Emigré artist Theo Schoon was fascinating, unorthodox, controversial, pioneering, and at times reckless. His life intersected with important cultural periods and places, where what it meant to be modern in New Zealand were being debated and articulated in art, literature, music, and theater.
The art he pioneered and promoted—Maori rock drawings, the drawings of a psychiatric patient, Maori moko and kowhaiwhai, the abstract patterns of geothermal activity in Rotorua—were decisive for many other New Zealand artists, including Gordon Walters. And his example, as an academically trained artist with a good knowledge of modern European art and a commitment to do whatever it took to pursue his artistic projects, was both an inspiring and a cautionary tale. Schoon’s is a life less well known now than it deserves to be.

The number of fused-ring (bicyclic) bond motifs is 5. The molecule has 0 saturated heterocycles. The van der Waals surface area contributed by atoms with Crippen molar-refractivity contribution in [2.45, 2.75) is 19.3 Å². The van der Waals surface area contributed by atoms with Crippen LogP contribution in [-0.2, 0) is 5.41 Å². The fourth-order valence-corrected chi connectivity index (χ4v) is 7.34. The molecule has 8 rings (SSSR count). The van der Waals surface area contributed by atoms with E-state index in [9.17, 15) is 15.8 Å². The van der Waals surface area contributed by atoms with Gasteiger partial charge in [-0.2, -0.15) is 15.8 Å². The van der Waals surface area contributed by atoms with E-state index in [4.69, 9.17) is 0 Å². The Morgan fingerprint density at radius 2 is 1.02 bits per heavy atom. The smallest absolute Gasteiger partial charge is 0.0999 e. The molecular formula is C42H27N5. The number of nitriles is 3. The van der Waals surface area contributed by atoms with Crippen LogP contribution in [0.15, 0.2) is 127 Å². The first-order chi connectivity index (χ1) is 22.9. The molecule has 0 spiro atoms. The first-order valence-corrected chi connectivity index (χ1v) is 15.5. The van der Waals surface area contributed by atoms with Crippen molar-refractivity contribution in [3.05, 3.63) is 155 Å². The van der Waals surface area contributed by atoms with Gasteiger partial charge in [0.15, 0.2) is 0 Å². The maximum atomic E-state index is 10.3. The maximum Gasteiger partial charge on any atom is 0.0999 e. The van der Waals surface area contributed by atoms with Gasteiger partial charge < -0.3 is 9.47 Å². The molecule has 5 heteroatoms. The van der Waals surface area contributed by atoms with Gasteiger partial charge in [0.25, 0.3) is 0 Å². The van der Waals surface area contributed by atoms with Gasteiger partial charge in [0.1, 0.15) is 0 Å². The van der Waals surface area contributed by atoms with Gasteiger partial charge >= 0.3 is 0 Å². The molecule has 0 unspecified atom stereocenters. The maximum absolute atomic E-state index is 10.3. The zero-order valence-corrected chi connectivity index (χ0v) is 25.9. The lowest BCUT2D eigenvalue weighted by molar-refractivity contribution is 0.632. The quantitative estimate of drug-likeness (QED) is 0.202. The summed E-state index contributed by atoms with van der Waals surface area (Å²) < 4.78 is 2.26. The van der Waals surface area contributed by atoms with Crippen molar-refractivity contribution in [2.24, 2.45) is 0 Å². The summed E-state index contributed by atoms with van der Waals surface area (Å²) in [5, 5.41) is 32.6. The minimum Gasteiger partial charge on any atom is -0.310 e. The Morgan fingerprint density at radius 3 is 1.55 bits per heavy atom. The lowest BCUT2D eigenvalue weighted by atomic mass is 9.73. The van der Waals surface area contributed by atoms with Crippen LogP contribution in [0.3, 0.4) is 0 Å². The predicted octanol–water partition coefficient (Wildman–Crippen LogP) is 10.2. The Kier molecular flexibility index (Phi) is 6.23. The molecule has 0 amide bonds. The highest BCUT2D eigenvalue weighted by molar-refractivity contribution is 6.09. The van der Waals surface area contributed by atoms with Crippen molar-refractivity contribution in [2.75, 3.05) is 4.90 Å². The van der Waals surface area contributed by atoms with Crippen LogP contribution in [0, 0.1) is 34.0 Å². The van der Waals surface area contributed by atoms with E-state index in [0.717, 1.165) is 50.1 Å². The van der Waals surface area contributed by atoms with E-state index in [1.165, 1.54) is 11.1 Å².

This superb, highly illustrated biography by one of New Zealand’s best art writers corrects that imbalance and examines Schoon’s claims on the development of art and culture in Aotearoa in the 20th century.